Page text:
Painful Truth: Canada is already way behind when it comes to the green economy

Too little, too late for the Canadian petro state

I am, on a good day, confident that humanity is going to survive the self-induced disaster that is human-caused climate change.

I am not so confident that the transition won’t reveal some ugly facts about Canada along the way.

For instance, would you believe me if I told you that the transition to fully-electric buses was already well underway, that they were a reliable and proven technology that moved hundreds of millions of people a year?

No?

Well, they’re not moving many people around here. TransLink is, bless their hearts, just now trying out a tiny pilot project with four, count, ’em, four electric buses. They’re undergoing a year and a half trial. So maybe in early 2021, we might buy a few more. Maybe.

China has 421,000 electric buses on the road now.

Are those the best electric buses you could possibly have? Are they the most reliable, the fastest charging, the cleanest when it comes to battery production?

Probably not. But China’s going to learn a lot more about how to improve and upgrade and build better, cheaper, faster charging buses by having a massive fleet of them to practice with than we will with our piddly four buses.

The narrative around clean power and climate change for a long time has been that it doesn’t matter what wealthy nations like Germany, the U.S.A, Japan and Canada do, because China and India would just keep spewing greenhouse gases.

The implicit argument in this critique, often, was why bother to do anything in the west?

But the truth is, we’re going to be lapped.

The future is about clean energy. It’s about wind and solar, about battery storage (all of which have gotten dramatically cheaper in the last few years and all of which will keep getting cheaper for years to come) and about which countries can manage the transition the most efficiently.

Canada will probably not be one of those countries managing the transition well.

We should be in a good place! We have abundant resources of clean power already – there’s a reason Ontario, B.C. and Quebec all call their power companies “Hydro.”

And where we don’t have the ability to make hydro power, we have prairie and coastal wind, we have sunlight. We even have our own deposits of uranium and the Canadian Shield as a vast, geologically stable platform to build nuclear power plants on, if we choose to go in that direction.

But we also have oil. Canada is, in many ways, a petro state, just like Saudia Arabia and Venezuela and Russia. Considerably more democratic and less corrupt than those countries, yes. But the outsized influence of oil on our politics and our economy has major effects.

That’s why we are simultaneously seeing Ottawa hand out subsidies to buy new all-electric or hybrid cars, while the same federal government pushes through plans for a major oil pipeline expansion.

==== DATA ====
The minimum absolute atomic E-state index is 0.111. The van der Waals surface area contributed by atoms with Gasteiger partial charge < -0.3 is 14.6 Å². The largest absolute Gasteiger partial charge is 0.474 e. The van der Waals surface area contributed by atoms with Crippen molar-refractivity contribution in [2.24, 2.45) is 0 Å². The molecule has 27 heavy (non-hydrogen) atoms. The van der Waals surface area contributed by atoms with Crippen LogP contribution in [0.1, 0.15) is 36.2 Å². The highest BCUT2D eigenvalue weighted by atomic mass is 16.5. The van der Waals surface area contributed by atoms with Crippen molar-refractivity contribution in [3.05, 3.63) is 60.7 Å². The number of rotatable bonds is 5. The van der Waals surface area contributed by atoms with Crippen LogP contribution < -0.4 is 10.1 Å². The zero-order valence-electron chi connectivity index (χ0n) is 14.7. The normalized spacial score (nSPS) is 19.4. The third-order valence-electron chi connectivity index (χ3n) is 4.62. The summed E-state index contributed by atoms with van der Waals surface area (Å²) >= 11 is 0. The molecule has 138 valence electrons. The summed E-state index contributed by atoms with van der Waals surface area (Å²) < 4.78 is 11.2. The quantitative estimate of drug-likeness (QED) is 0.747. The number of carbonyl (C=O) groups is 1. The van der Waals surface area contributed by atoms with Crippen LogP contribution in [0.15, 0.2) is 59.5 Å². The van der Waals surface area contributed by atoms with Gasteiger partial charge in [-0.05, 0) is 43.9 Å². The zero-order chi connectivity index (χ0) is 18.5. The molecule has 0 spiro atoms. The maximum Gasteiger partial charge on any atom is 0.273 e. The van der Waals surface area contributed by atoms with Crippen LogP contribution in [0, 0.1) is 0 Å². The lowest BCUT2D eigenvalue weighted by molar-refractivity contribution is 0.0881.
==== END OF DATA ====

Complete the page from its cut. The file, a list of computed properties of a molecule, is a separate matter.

At least Alberta’s new United Conservative government is consistent. They’re fighting the carbon tax, doubling down on oil, and declaring permanent hostility to anyone suggesting that maybe cleaning up thousands of abandoned oil and gas wells is a bigger priority than selling another million barrels of crude.

Where will Canada be, in 20 years?

We’ll have pinned part of our hopes on a green future. We will likely have slashed the number of cars on our roads using internal combustion engines. We might have cut down on fossil fuel power plants.

But we’ll be climbing out from under a mountain of bad decisions, including investing more and more political capital and actual money in oil infrastructure. We’ll be tallying up the cost of cleaning up from decades of oil and gas drilling.

We’ll be wishing we’d picked a side, instead of straddling the fence.

Just Posted

Langley’s Wyatt twins make Pan Am team

Wyatts back home after completing freshman year at University of Memphis

VIDEO: Beer lovers tip a few for Langley Rotary Clubs

17th Annual Tip ‘n Taste at Cascades Casino serves up craft suds for local charities

Former Langley school moved to new site for condo project

The old Murrayville Elementary’s core was shifted on its site

VIDEO: Langley couple’s home goes from worst to first

Penny and Leif Sogaard get home makeover on HGTV reality show

Cutting a path to a brighter future in Langley

Syrian refugee takes ownership of Ol’ Crow Barbershop in McBurney Plaza

VIDEO: First Nations, developer call for return and protection of sacred B.C. burial site

Dozens of First Nations leaders gather on grassy plateau to call on action by provincial government

Revamped B.C. Lions set to battle veteran Winnipeg Blue Bombers

The Lions’ first test of the season will be a big one

No business case for Trans Mountain expansion, says former environment minister

Cabinet is expected to announce its decision on the expansion of the Alberta-to-B.C. pipeline by Tuesday

LETTER: British Columbia’s forest industry crisis being made worse

Andrew Wilkinson warns of regulatory overload by John Horgan’s NDP

Convicted B.C. child abductor Randall Hopley back in custody 6 months after release

Correctional Services Canada could not provide further details due to privacy concerns

Alleged driver of semi-truck in fatal Burnaby hit-and-run identified

No charges have been laid and police say the driver is cooperating with the investigation

Bears have killed 17 people in B.C. since 1986

Number of bear complaints and bears killed rose sharply during same period

VIDEO: Plane makes forced landing on highway in Surrey

Police say no one was injured and no damage to aircraft or vehicles

Edmonton police seek owners of items possibly stolen in Lower Mainland

Three people are facing a total of 130 charges after being arrested in Edmonton on Jan. 25

Most Read